4. Heart health

Multiple studies have shown that human connection helps lower blood pressure—key for maintaining a healthy heart. In one interesting experiment, researchers found that the presence of a friend helped reduce blood pressure during a “psychological challenge.” What was this challenge, you ask? Everyone’s favorite: Mental arithmetic.

5. Immune function

Believe it or not, human connection can strengthen the immune system. Several studies have found that social support predicts how robust the immune response will be. Those with richer social networks, for instance, have shown greater resistance to the common cold. Social support has also been linked to the antibody response following the influenza (flu) vaccine. More support, more antibodies, more immunity.

6. Longevity

If you want to live a longer, healthier life—it makes sense to prioritize human connection. According to a 2010 meta-analysis of over 300,000 people, good social relationships were just as important for longevity as the avoidance of excessive smoking or drinking! What might explain this? For one, those with strong social support are more likely to engage in healthy behaviors like exercise, proper nutrition, and stress management. Strong human connection also fosters positive emotions, which in turn positively impact the body. Finally, don’t forget the five benefits we talked about earlier! They likely have an anti-aging effect too. Man videochatting with friends on his phone to keep in touch while social distancing

How To Foster More Connection

Like any aspect of health, you need to work at social, human connection. For some, it comes more naturally than others. But whatever your social situation, you can take steps towards deeper, more fulfilling relationships. Here are some ways to encourage connection in your life:
  • Focus on quality. You don’t need dozens of good relationships. Even one deep connection pays dividends. In times like these, with limited social opportunities, double down on the relationships that matter most.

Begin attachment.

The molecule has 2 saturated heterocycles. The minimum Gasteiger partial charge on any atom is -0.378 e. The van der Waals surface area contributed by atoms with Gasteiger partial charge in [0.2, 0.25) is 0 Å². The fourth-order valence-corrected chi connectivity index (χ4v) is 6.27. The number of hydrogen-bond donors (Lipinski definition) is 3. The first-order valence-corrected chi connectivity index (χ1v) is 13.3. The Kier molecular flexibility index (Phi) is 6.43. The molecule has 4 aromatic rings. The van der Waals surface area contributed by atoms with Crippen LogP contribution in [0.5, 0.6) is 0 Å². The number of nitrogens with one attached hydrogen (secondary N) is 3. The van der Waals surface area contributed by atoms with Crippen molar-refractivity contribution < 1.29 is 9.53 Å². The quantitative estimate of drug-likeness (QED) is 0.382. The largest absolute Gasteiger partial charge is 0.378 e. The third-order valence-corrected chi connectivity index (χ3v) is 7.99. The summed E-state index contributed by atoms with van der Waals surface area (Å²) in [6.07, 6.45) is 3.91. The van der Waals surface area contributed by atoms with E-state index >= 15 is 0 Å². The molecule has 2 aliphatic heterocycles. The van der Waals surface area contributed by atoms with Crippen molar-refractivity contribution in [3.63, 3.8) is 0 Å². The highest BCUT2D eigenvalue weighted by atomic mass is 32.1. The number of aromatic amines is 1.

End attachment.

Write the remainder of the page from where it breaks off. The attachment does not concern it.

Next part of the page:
• Reconsider toxic relationships. If possible, avoid relationships that detract from your happiness. Just as positive relationships bring health benefits, negative ones can have health consequences.
  • Get a pet. Humans have enjoyed the company of animals for thousands of years. Research suggests this companionship promotes mental well-being, and can also stimulate other healthy behaviors like exercise. Even a pet fish can reduce stress!
  • Use technology wisely. If you can’t be there physically, video calls, phone calls, online classes, and even emails can nourish your need for connection. It’s important to remember, however, that our smart devices were designed to be addictive. So while our iPhone can be a useful social tool, it can also distract us from spending real quality time with loved ones.
  • Be physical. Touching releases the hormone oxytocin, a pleasurable chemical that deepens our bond to other humans. If you’re currently unable to experience the joy of touch (namely, due to social distancing) remember that these measures are temporary. In the meantime, focus on the other items above. Work on your most important relationships (maybe one is a pet), and use technology to enhance, not detract from, your interactions.
One final point: You read this article because you care about your health, and you’re probably motivated to work on your connection with others now. Use that motivation while it’s fresh and turn it into action. Your body and mind will thank you.